Here you will find ideas and code straight from the Software Development Team at Sport Ngin. Our focus is on building great software products for the world of youth and amateur sports. We are fortunate to be able to combine our love of sports with our passion for writing code.
The Sport Ngin application originated in 2006 as a single Ruby on Rails 1.2 application. Today the Sport Ngin Platform is composed of more than 20 applications built on Rails and Node.js, forming a service oriented architecture that is poised to scale for the future.
Getting Ngin up and running on ruby 1.9.3 with all of the tests passing was only one step towards being comfortable with deploying it to our production servers. With our test coverage only totalling about 54% of our code, we wanted a way to avoid a ton of manual QA. Another major concern was what we could expect for performance in 1.9.3. We were able to get some basic metrics showing that our test suite would run 30%-40% faster, but it’s hard to expect those kind of gains in a real production environment.
The best way to see how anything will perform in production is to send production traffic to it, so that’s exactly what we did. Using a gem called em-proxy, which we learned about from an Engine Yard support article, we were able to duplex traffic from our production servers to a staging setup that had very similar hardware. Duplexing allows you to send traffic to multiple endpoints, but only return a response from the one you want.
This turned out to be a much more appealing approach to us than using a load testing service, like Load Impact. Load testing services are great for stress testing an environment by hitting a few defined urls, but not so great for verifying real production traffic. With this technique we could truly see how our environment would behave when we released it to production.
We went about this in such a way that we are now able to run a capistrano task to turn em-proxy on in a rolling fashion (much like our rolling restarts) and begin duplexing traffic to a specified IP within minutes. And the best part is that we can do this with no downtime.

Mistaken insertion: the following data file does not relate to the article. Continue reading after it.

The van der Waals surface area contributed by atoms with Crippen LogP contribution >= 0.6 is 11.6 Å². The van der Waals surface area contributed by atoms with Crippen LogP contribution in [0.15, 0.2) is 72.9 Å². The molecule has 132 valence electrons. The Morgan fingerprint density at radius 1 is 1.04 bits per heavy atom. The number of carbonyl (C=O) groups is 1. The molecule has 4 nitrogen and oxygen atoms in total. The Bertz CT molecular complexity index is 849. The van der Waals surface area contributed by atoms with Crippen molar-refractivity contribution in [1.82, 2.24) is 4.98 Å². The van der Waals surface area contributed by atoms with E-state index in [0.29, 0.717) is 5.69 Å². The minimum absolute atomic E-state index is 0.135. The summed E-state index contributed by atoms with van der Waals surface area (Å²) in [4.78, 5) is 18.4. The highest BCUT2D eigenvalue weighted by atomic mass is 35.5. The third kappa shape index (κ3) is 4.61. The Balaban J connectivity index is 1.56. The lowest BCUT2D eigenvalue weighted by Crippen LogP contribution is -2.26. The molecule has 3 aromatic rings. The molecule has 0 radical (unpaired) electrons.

We’ll now go into detail of exactly how we set up the configuration to make this happen. Keep in mind that we’re running on Engine Yard’s Cloud, so our chef recipes and scripts are specific to that setup. However, it should work in most cases with some minor tweaking.
The most important piece is obviously em-proxy itself. First, we need to make sure the em-proxy gem is installed on the server that we want to duplex from. In our case, the root user needed the gem installed.
$ sudo gem install em-proxy
The next step is to set up a ruby script that will set up the duplexing process on a specified port.
These variables should be replaced with their appropriate values:
We also set this file up as a template using Chef as seen in this gist. This was awesomely simple to set up for us. Em-proxy also has the option to start this up from the command line, which looks like this:
$ em-proxy -l 8080 -r 127.0.0.1:81 -d 10.10.10.10:80
We went with the script approach to make it easier to manage via chef.
The gem is installed and the script is ready to run, but we don’t want to run it manually. And what happens if the process just dies for some unknown reason? We set up monitrc and runner (similar to init.d) scripts to make it easy to start and stop the process as well as to make sure it stays up 100% of the time.